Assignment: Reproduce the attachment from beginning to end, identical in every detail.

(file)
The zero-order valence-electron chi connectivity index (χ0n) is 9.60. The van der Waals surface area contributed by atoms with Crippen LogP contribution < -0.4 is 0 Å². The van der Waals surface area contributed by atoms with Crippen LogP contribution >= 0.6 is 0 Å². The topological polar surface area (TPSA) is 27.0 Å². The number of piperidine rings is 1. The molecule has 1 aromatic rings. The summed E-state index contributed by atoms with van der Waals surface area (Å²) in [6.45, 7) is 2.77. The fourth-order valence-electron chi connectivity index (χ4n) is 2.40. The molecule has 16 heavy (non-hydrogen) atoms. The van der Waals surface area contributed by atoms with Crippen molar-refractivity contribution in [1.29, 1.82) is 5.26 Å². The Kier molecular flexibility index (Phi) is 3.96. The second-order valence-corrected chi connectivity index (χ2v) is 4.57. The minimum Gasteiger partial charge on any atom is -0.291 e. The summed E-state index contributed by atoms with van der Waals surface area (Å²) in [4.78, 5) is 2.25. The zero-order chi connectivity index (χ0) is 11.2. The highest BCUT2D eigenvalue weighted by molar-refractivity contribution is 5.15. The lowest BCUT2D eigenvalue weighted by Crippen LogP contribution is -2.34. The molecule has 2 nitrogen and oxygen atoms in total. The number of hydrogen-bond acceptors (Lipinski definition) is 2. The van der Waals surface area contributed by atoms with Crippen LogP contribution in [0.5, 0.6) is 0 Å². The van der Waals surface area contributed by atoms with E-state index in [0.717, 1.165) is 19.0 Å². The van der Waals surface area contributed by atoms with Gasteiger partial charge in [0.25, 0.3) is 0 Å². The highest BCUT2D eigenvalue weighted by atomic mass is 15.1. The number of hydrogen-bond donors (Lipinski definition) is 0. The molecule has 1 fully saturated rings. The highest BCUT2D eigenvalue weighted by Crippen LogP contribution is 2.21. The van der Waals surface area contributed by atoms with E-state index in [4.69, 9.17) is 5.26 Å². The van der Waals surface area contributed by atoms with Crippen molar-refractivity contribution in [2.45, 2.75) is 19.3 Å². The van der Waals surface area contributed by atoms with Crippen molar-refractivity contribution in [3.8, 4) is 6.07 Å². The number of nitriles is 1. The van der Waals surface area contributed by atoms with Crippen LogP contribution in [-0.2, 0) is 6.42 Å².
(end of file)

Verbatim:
The zero-order valence-electron chi connectivity index (χ0n) is 9.60. The van der Waals surface area contributed by atoms with Crippen LogP contribution < -0.4 is 0 Å². The van der Waals surface area contributed by atoms with Crippen LogP contribution >= 0.6 is 0 Å². The topological polar surface area (TPSA) is 27.0 Å². The number of piperidine rings is 1. The molecule has 1 aromatic rings. The summed E-state index contributed by atoms with van der Waals surface area (Å²) in [6.45, 7) is 2.77. The fourth-order valence-electron chi connectivity index (χ4n) is 2.40. The molecule has 16 heavy (non-hydrogen) atoms. The van der Waals surface area contributed by atoms with Crippen molar-refractivity contribution in [1.29, 1.82) is 5.26 Å². The Kier molecular flexibility index (Phi) is 3.96. The second-order valence-corrected chi connectivity index (χ2v) is 4.57. The minimum Gasteiger partial charge on any atom is -0.291 e. The summed E-state index contributed by atoms with van der Waals surface area (Å²) in [4.78, 5) is 2.25. The zero-order chi connectivity index (χ0) is 11.2. The highest BCUT2D eigenvalue weighted by molar-refractivity contribution is 5.15. The lowest BCUT2D eigenvalue weighted by Crippen LogP contribution is -2.34. The molecule has 2 nitrogen and oxygen atoms in total. The number of hydrogen-bond acceptors (Lipinski definition) is 2. The van der Waals surface area contributed by atoms with Crippen LogP contribution in [0.5, 0.6) is 0 Å². The van der Waals surface area contributed by atoms with E-state index in [0.717, 1.165) is 19.0 Å². The van der Waals surface area contributed by atoms with Gasteiger partial charge in [0.25, 0.3) is 0 Å². The highest BCUT2D eigenvalue weighted by atomic mass is 15.1. The number of hydrogen-bond donors (Lipinski definition) is 0. The molecule has 1 fully saturated rings. The highest BCUT2D eigenvalue weighted by Crippen LogP contribution is 2.21. The van der Waals surface area contributed by atoms with E-state index in [4.69, 9.17) is 5.26 Å². The van der Waals surface area contributed by atoms with Crippen molar-refractivity contribution in [2.45, 2.75) is 19.3 Å². The van der Waals surface area contributed by atoms with Crippen molar-refractivity contribution in [3.8, 4) is 6.07 Å². The number of nitriles is 1. The van der Waals surface area contributed by atoms with Crippen LogP contribution in [-0.2, 0) is 6.42 Å².